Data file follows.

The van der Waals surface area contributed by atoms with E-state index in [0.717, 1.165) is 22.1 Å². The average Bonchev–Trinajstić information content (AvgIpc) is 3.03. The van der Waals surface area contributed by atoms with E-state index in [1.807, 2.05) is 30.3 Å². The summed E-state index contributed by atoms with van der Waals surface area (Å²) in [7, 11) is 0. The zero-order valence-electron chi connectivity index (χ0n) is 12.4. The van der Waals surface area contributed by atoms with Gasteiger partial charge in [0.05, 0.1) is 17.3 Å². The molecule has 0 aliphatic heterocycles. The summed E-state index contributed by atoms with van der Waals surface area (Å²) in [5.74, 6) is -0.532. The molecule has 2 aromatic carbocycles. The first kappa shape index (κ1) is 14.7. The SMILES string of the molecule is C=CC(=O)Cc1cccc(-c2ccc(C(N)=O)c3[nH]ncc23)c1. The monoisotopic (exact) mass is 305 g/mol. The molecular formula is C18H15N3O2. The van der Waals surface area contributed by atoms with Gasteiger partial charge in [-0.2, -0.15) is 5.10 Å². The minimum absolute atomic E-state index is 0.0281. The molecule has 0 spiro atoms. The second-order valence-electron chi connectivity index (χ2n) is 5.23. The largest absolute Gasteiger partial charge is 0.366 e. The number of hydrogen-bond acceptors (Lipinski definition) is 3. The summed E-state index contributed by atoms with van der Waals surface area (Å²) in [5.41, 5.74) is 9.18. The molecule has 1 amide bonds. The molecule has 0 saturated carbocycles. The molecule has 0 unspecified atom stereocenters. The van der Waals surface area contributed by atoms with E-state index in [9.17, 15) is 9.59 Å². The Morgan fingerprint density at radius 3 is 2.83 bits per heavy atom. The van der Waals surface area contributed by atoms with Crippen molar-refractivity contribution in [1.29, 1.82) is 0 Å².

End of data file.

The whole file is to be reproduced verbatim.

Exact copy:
The van der Waals surface area contributed by atoms with E-state index in [0.717, 1.165) is 22.1 Å². The average Bonchev–Trinajstić information content (AvgIpc) is 3.03. The van der Waals surface area contributed by atoms with E-state index in [1.807, 2.05) is 30.3 Å². The summed E-state index contributed by atoms with van der Waals surface area (Å²) in [7, 11) is 0. The zero-order valence-electron chi connectivity index (χ0n) is 12.4. The van der Waals surface area contributed by atoms with Gasteiger partial charge in [0.05, 0.1) is 17.3 Å². The molecule has 0 aliphatic heterocycles. The summed E-state index contributed by atoms with van der Waals surface area (Å²) in [5.74, 6) is -0.532. The molecule has 2 aromatic carbocycles. The first kappa shape index (κ1) is 14.7. The SMILES string of the molecule is C=CC(=O)Cc1cccc(-c2ccc(C(N)=O)c3[nH]ncc23)c1. The monoisotopic (exact) mass is 305 g/mol. The molecular formula is C18H15N3O2. The van der Waals surface area contributed by atoms with Gasteiger partial charge in [-0.2, -0.15) is 5.10 Å². The minimum absolute atomic E-state index is 0.0281. The molecule has 0 spiro atoms. The second-order valence-electron chi connectivity index (χ2n) is 5.23. The largest absolute Gasteiger partial charge is 0.366 e. The number of hydrogen-bond acceptors (Lipinski definition) is 3. The summed E-state index contributed by atoms with van der Waals surface area (Å²) in [5.41, 5.74) is 9.18. The molecule has 1 amide bonds. The molecule has 0 saturated carbocycles. The molecule has 0 unspecified atom stereocenters. The van der Waals surface area contributed by atoms with E-state index in [9.17, 15) is 9.59 Å². The Morgan fingerprint density at radius 3 is 2.83 bits per heavy atom. The van der Waals surface area contributed by atoms with Crippen molar-refractivity contribution in [1.29, 1.82) is 0 Å².